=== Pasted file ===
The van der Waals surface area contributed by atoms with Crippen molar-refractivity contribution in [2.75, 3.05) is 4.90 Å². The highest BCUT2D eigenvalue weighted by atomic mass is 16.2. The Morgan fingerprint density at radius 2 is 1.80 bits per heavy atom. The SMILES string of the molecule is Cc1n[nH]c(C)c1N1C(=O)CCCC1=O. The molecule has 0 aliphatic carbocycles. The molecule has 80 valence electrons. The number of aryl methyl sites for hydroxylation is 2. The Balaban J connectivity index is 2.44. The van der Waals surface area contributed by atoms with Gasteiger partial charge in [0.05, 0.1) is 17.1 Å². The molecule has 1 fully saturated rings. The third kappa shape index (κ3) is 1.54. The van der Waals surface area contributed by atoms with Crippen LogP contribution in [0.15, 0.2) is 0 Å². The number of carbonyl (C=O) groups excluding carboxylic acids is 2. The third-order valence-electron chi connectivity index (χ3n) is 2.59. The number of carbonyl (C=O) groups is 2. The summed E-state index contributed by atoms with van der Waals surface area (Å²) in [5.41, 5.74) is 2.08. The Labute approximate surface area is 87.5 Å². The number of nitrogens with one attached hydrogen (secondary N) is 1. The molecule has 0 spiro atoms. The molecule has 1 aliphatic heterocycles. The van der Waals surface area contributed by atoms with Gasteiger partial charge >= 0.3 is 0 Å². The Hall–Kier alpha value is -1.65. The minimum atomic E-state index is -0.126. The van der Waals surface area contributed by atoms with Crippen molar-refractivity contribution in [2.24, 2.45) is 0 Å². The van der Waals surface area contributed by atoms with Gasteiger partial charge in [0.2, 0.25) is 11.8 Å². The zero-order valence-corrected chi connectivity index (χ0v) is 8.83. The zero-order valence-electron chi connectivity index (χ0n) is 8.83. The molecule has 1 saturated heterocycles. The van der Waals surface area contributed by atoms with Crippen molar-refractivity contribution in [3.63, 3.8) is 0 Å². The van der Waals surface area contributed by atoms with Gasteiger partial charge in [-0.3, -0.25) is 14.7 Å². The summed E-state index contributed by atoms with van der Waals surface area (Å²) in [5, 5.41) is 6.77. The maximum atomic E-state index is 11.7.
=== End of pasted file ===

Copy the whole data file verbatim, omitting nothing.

The van der Waals surface area contributed by atoms with Crippen molar-refractivity contribution in [2.75, 3.05) is 4.90 Å². The highest BCUT2D eigenvalue weighted by atomic mass is 16.2. The Morgan fingerprint density at radius 2 is 1.80 bits per heavy atom. The SMILES string of the molecule is Cc1n[nH]c(C)c1N1C(=O)CCCC1=O. The molecule has 0 aliphatic carbocycles. The molecule has 80 valence electrons. The number of aryl methyl sites for hydroxylation is 2. The Balaban J connectivity index is 2.44. The van der Waals surface area contributed by atoms with Gasteiger partial charge in [0.05, 0.1) is 17.1 Å². The molecule has 1 fully saturated rings. The third kappa shape index (κ3) is 1.54. The van der Waals surface area contributed by atoms with Crippen LogP contribution in [0.15, 0.2) is 0 Å². The number of carbonyl (C=O) groups excluding carboxylic acids is 2. The third-order valence-electron chi connectivity index (χ3n) is 2.59. The number of carbonyl (C=O) groups is 2. The summed E-state index contributed by atoms with van der Waals surface area (Å²) in [5.41, 5.74) is 2.08. The Labute approximate surface area is 87.5 Å². The number of nitrogens with one attached hydrogen (secondary N) is 1. The molecule has 0 spiro atoms. The molecule has 1 aliphatic heterocycles. The van der Waals surface area contributed by atoms with Gasteiger partial charge >= 0.3 is 0 Å². The Hall–Kier alpha value is -1.65. The minimum atomic E-state index is -0.126. The van der Waals surface area contributed by atoms with Crippen molar-refractivity contribution in [2.24, 2.45) is 0 Å². The van der Waals surface area contributed by atoms with Gasteiger partial charge in [0.2, 0.25) is 11.8 Å². The zero-order valence-corrected chi connectivity index (χ0v) is 8.83. The zero-order valence-electron chi connectivity index (χ0n) is 8.83. The molecule has 1 saturated heterocycles. The van der Waals surface area contributed by atoms with Crippen molar-refractivity contribution in [3.63, 3.8) is 0 Å². The van der Waals surface area contributed by atoms with Gasteiger partial charge in [-0.3, -0.25) is 14.7 Å². The summed E-state index contributed by atoms with van der Waals surface area (Å²) in [5, 5.41) is 6.77. The maximum atomic E-state index is 11.7.